Users can swipe left or right to accept or decline an invitation to chat. If there’s a match, they can exchange messages, photos and video chats with them and even add them as a friend on Snapchat or follow them on Instagram. Even if they don’t know each other.

What’s more, the app also syncs with Snapchat, meaning users can livestream themselves to anyone watching.

Yubo is being exploited by sex offenders to contact children as young as 10 and there is increasing concern about the lack of safety features on the app.

Police in several areas of the UK have alerted schools to concerns they have over child safety on the app, while the NSPCC has also shared a warning.

Despite being required to be over 13 to register and use Yubo, there is no way to verify your age when you sign up. This means a child below this age can return to the registration page and input a false age.


Sarahah is an App that allows anonymous comments to be sent to others and has led to a suicide in the past. It is no longer available in the App Store or Google Play after a Change.org petition was launched by a concerned mother, but Ask fm is similar in nature and both have been platforms for cyberbullying. Google ‘Apps like Sarahah’ to see similar Apps available and check them out thoroughly.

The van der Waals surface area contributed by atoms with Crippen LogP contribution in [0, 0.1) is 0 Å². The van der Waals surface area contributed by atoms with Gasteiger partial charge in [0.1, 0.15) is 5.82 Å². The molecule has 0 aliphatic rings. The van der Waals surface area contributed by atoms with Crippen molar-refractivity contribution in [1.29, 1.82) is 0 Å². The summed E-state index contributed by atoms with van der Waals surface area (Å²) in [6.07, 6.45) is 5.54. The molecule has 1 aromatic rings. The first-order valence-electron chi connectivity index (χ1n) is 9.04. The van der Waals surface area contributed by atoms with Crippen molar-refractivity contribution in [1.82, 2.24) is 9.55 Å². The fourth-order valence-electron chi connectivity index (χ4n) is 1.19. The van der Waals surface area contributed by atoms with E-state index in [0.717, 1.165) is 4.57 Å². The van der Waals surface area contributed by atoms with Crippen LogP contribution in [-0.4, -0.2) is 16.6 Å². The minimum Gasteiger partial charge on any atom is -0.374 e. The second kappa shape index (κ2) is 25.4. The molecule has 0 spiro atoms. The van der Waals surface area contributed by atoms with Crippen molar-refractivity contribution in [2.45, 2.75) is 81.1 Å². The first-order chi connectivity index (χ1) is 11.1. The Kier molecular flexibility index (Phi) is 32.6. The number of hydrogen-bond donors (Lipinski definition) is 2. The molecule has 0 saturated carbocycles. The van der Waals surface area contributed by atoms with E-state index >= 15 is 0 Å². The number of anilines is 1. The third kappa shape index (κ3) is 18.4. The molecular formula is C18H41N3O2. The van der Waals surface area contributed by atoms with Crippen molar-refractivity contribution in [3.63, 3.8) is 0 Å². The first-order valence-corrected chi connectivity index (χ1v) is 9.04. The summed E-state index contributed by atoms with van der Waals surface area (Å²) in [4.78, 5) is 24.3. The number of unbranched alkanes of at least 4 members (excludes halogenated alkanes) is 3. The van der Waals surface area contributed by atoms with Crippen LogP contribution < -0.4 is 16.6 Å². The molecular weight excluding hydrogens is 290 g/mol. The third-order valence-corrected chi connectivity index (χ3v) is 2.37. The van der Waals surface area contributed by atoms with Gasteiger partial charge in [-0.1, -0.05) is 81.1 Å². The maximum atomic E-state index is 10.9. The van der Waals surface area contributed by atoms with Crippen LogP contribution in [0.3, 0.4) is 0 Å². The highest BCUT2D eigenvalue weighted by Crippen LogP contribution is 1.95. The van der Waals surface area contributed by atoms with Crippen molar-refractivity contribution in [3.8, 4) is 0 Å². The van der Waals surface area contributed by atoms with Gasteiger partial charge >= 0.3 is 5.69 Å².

MSP Movie Star Planet lets you create a virtual character and then have a relationship with another character. It allows gifts to be given and images to be exchanged and is wide open to abuse by paedophiles.

Roblox  allows you to present yourself as an online Lego character and make online friends. However, it allows the character to witness sexual acts, played out by the characters, and is being used by paedophiles who use a ‘voice changer’ App to change their voice to sound like a child’s.

Live.me is very popular and links to Twitch (Twitch is for gamers and allows their image to be seen in real time). Live.me allows a user to post themselves live and then receive presents of a monetary value. However, the child cannot access the money as they are too young to hold a Paypal account. Therefore, the perpetrator will offer to open a Paypal account and then expect something in exchange.